For the period 2002-2006, we estimated a total of 2138 Years Lived with Disability, i.e. a rate of 130 per 100,000 (Table 3). The YLD rates were higher for men (191 per 100,000 vs.73 per 100,000 for women) and for both genders the maximum value was for the 15-24 year-old age group (551 per 100,000 for men and 166 per 100,000 for women).
Table 3

Annual numbers and rates of Years of life lost (YLLs), Years lived with disability (YLDs) and Disability adjusted life years (DALYs) from injuries by age and gender in Rhône (2002-2006)

 

YLL

YLD

DALYs

 

Number

Rate per 100 000 inhabitants

%

Number

Rate per 100 000 inhabitants

%

Number

Rate per 100 000 inhabitants

%

Male

         

   0-14

75

46.4

2.7%

172

106.7

11.4%

247

153.1

5.8%

   15-24

1065

890.3

38.9%

660

551.4

43.6%

1725

1441.7

40.5%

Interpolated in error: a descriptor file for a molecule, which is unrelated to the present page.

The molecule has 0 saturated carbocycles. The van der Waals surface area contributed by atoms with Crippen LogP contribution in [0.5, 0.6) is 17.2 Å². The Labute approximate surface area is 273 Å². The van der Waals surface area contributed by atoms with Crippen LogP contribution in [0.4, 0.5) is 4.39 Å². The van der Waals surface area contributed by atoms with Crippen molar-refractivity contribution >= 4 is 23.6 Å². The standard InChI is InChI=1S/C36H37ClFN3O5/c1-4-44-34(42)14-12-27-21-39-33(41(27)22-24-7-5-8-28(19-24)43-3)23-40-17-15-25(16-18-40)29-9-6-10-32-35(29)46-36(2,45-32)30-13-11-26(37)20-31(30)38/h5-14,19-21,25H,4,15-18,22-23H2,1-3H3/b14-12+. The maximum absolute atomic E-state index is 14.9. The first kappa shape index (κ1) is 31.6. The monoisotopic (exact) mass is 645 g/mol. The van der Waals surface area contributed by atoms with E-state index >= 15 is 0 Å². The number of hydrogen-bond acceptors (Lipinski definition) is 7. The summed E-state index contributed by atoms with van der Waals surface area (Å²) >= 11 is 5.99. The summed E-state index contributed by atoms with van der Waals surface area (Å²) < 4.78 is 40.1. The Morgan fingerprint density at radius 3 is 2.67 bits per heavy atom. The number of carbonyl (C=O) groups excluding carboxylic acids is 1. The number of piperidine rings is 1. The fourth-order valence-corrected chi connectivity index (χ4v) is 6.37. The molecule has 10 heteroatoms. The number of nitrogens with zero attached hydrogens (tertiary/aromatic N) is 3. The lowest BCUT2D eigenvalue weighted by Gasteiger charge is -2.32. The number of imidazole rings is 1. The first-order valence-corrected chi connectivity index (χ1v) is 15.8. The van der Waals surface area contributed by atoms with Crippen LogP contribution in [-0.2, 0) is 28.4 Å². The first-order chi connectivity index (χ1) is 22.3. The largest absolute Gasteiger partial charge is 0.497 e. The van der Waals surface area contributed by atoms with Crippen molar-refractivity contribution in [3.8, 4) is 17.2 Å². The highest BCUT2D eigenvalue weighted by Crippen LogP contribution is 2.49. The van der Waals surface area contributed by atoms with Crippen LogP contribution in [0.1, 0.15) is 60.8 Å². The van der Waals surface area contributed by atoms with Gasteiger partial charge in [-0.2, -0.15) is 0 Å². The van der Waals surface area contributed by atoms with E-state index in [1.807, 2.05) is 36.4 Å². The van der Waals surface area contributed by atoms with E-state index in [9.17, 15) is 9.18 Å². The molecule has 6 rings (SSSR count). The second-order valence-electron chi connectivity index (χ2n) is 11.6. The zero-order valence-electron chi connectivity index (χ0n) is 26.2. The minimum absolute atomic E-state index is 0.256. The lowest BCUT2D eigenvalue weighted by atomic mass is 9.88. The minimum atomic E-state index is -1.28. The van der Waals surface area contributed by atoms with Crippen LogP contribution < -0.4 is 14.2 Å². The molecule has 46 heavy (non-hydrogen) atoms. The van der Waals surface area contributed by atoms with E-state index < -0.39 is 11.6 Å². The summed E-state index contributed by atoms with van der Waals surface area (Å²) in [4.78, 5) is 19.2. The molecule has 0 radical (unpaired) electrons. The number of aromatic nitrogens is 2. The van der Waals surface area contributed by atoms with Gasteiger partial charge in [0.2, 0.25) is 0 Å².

25-34

656

548.1

23.9%

329

274.6

21.7%

985

822.7

23.1%

   35-44

413

361.5

15.1%

201

176.1

13.3%

615

537.6

14.4%

   45-54

286

287.2

10.4%

90

90.0

5.9%

376

377.2

8.8%

   55-64

124

148.6

4.5%

40

48.5

2.7%

164

197.2

3.9%

   65+

122

129.0

4.5%

21

21.8

1.4%

143

150.9

3.4%

   Total

2742

345.9

100.0%

1513

190.9

100.0%

4255

536.8

100.0%

Female

         

   0-14

74

48.0

9.1%

76

48.7

12.1%

150

96.8

10.4%

   15-24

212

171.4

26.0%

205

165.7

32.8%

417

337.1

28.9%

   25-34

127

102.5

15.5%

162

131.3

26.0%

289

233.9

20.1%

   35-44

123

103.8

15.0%

95

80.3

15.2%

218

184.1

15.1%

   45-54

102

93.8

12.4%

47

43.6

7.6%

149

137.4

10.3%

   55-64

79

90.9

9.6%

22

25.1

3.5%

100

116.0

7.0%

   65+

100

70.8

12.3%

18

12.5

2.8%

118

83.3

8.2%

   Total

817

95.3

100.0%

625

72.9

100.0%

1442

168.2

100.0%